The Jeannie Carson ShowIn both episodes, Jeanie also breaks into song.  The incorporation of musical interludes into narrative TV shows is nothing new—Gale Storm did it regularly on her namesake show and even “I Love Lucy” often allowed Desi Arnaz to do a tune or two.  And the phenomenon continues up to today, consider “Glee” and “Zoey’s Extraordinary Playlist.”  Carson—who would also have a recording career—was a lovely singer and each installment of her sitcom gave her at least one song to perform.  For example, in the “Greenwich” installment, Carson sings “When We’re Alone.”

Throughout the first season of the show, Jeannie took on a variety of jobs.  She worked in a donut shop, worked as a golf caddie, and, in one ep, even joined the NYPD! 

Throughout all her adventures, most of the comedy for the show came from Jeannie’s unrelenting optimism, great sense of trust and endless honesty.  (When she files her first tax return in one episode, her to-the-penny exactness and forthrightness almost brings down the IRS!)

When it aired, “Hey, Jeannie” was not a hit and not a critical darling either.  “TV Guide” in its annual Fall TV Preview edition liked the show’s charming leading lady but bemoaned its stereotyped characters (must all NY cops be Irishmen?) and called most of its situations “implausible.”  Still, “Jeannie” aired a full, first season of 26 episodes and welcomed to her series such guest stars as Charles Bronson, Jack Albertson and Jack Jones. 

Still, despite the show’s cancellation by CBS, television did not lose this Scottish lass.


Interestingly, “Hey, Jeannie,” got revamped and then offered into first-run syndication beginning in 1958.  Though the leading lady stayed the same, the show was now named “The Jeannie Carson Show.”  The character’s name stayed the same but she had moved out of Brooklyn and was now working as a flight attendant for a major US airline.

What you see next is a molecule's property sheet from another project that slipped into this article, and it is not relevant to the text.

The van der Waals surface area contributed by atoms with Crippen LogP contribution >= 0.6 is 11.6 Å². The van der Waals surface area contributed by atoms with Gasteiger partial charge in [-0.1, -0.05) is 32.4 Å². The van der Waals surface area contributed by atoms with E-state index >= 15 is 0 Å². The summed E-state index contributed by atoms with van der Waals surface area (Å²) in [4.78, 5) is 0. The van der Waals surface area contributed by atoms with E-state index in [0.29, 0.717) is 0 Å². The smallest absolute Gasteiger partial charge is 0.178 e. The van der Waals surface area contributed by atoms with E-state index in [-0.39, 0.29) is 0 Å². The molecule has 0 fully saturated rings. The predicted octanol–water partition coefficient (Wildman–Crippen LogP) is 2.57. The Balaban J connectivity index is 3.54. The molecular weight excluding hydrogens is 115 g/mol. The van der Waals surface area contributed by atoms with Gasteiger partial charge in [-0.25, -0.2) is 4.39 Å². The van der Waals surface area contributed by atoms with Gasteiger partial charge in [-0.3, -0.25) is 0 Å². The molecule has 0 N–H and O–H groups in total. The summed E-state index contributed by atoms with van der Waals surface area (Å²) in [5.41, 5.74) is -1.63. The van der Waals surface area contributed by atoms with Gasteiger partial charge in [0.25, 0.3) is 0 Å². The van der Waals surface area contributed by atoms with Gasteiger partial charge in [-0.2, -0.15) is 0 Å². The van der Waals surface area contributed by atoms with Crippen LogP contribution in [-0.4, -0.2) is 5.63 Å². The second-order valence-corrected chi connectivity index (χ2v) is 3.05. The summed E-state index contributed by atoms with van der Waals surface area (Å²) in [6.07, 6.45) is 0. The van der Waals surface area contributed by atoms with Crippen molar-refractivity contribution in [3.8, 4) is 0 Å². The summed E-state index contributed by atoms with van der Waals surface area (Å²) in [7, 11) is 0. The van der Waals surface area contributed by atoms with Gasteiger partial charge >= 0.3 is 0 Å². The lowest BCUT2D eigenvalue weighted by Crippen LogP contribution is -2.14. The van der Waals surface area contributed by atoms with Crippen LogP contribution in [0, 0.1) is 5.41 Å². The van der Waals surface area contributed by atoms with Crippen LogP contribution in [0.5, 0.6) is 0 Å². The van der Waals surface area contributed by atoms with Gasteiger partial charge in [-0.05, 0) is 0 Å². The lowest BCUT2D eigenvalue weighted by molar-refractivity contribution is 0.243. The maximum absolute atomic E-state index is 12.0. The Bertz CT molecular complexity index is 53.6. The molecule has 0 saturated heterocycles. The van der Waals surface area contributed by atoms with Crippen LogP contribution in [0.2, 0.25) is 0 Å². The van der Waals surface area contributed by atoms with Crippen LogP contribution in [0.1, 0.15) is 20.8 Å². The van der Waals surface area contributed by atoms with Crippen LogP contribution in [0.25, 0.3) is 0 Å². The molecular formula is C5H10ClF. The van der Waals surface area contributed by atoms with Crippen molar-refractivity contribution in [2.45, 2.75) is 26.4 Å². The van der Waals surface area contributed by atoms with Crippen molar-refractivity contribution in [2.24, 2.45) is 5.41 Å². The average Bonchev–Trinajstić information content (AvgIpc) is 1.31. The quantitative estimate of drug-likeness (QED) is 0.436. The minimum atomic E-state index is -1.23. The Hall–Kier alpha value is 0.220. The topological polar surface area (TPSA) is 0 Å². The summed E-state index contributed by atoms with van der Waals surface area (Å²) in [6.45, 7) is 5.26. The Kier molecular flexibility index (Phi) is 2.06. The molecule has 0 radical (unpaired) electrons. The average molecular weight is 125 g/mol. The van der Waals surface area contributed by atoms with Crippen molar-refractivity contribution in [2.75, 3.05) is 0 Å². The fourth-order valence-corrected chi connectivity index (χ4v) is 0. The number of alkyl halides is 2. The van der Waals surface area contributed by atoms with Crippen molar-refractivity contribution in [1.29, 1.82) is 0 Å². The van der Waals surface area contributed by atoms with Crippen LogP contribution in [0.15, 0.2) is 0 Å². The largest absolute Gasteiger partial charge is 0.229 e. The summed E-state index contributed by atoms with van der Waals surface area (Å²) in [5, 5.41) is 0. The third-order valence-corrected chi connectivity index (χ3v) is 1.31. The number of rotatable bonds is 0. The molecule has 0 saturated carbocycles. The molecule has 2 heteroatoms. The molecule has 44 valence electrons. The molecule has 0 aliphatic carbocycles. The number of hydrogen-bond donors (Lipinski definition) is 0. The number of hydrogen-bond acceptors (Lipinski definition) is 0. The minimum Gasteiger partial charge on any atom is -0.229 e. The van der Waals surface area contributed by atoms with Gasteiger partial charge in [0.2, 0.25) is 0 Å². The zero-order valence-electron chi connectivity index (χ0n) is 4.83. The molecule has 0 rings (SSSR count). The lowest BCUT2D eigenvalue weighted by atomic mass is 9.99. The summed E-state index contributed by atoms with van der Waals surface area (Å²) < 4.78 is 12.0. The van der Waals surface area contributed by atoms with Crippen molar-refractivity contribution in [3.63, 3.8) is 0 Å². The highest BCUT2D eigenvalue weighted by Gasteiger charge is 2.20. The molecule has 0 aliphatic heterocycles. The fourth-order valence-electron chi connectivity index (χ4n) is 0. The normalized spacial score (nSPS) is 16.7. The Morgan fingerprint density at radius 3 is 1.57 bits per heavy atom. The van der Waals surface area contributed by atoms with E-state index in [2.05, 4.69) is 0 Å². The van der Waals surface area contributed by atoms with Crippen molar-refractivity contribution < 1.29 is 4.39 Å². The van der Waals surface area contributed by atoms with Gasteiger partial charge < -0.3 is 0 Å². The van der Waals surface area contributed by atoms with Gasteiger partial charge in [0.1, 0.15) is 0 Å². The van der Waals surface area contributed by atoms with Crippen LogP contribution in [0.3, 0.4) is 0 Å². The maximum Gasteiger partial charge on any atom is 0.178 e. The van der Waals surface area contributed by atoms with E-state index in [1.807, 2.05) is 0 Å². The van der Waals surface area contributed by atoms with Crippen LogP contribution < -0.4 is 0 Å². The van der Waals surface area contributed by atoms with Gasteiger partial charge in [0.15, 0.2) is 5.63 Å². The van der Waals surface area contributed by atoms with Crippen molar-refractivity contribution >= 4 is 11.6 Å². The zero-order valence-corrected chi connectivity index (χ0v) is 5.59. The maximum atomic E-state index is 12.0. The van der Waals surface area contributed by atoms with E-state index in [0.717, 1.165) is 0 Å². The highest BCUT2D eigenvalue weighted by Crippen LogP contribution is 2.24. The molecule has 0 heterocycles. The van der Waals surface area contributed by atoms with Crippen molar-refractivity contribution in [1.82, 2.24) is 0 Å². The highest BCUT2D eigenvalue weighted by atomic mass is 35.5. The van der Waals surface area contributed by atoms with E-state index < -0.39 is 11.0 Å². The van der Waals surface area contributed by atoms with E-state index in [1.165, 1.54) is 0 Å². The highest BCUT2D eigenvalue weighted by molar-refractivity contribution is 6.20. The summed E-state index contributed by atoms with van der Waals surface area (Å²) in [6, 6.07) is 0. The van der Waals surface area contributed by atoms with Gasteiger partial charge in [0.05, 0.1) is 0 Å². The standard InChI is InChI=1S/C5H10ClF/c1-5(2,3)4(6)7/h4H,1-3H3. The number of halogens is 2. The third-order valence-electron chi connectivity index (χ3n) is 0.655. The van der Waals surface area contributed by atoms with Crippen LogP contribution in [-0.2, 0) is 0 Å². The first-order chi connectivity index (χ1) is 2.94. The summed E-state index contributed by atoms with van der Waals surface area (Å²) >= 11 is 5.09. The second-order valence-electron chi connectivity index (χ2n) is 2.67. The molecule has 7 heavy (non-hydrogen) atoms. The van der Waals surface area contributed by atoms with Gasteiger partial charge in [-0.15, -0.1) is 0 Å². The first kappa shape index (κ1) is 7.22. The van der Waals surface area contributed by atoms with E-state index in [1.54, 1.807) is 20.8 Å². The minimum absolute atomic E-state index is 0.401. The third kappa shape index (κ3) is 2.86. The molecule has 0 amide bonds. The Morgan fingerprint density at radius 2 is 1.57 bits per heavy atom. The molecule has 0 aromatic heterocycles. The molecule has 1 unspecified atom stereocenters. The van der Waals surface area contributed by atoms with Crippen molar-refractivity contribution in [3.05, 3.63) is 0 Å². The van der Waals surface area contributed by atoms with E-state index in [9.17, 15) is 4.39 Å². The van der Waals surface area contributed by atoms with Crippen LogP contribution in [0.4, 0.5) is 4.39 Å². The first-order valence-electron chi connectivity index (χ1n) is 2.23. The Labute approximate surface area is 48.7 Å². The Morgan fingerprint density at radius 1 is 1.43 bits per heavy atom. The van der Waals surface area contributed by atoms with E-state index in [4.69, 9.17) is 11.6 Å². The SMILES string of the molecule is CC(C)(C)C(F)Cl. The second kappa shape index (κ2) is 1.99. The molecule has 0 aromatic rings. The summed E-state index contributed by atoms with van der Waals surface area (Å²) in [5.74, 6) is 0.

Though, today, air travel can be an arduous undertaking of long-delays and pajama-clad passengers being treated like so much cattle, there was a time when taking to the friendly skies was a glamourous, dress-uped affair.  And, at the time, for lots of young women eager to earn their own way and see some of the world, the role of “stewardess” offered an exciting career path.  Certainly, it did Jeannie MacLennan.

In her new series and job, Jeannie’s new boss was chief stewardess, Mabel, played by comic personality Vera Vague (a.k.a. Barbara Jo Allen). 

As she had been on the ground, Jeannie was pretty proactive and always eager to help.  In fact, this incarnation of Jeannie was quite—in today’s terms—“woke.”  In one episode, Jeannie fights City Hall to prevent a highway from being built through her apartment building.  In another (the show’s finale), Jeannie works with a Native American tribe on obtaining drought relief from the US Government. 

Speaking of final episodes, curiously, the syndicated Jeannie Carson show only produced and aired six episodes.  And, after that, Ms. MacLennan was grounded for good.

“Hey, Jeannie”/”The Jeannie Carson Show” was repeated some on ABC in 1960s but, after that, the series faded from view and memory.

Carson, however, continued to work and though, Stateside, she never became a household name, she did work on stage in “The Sound of Music” (1959-1963) and enjoyed grand success in the stage version of “Finian’s Rainbow” (1960).  She interspersed her US stage appearances with variety show appearances, and TV and film roles on both side of the Atlantic.  She is still alive today, at the age of 93.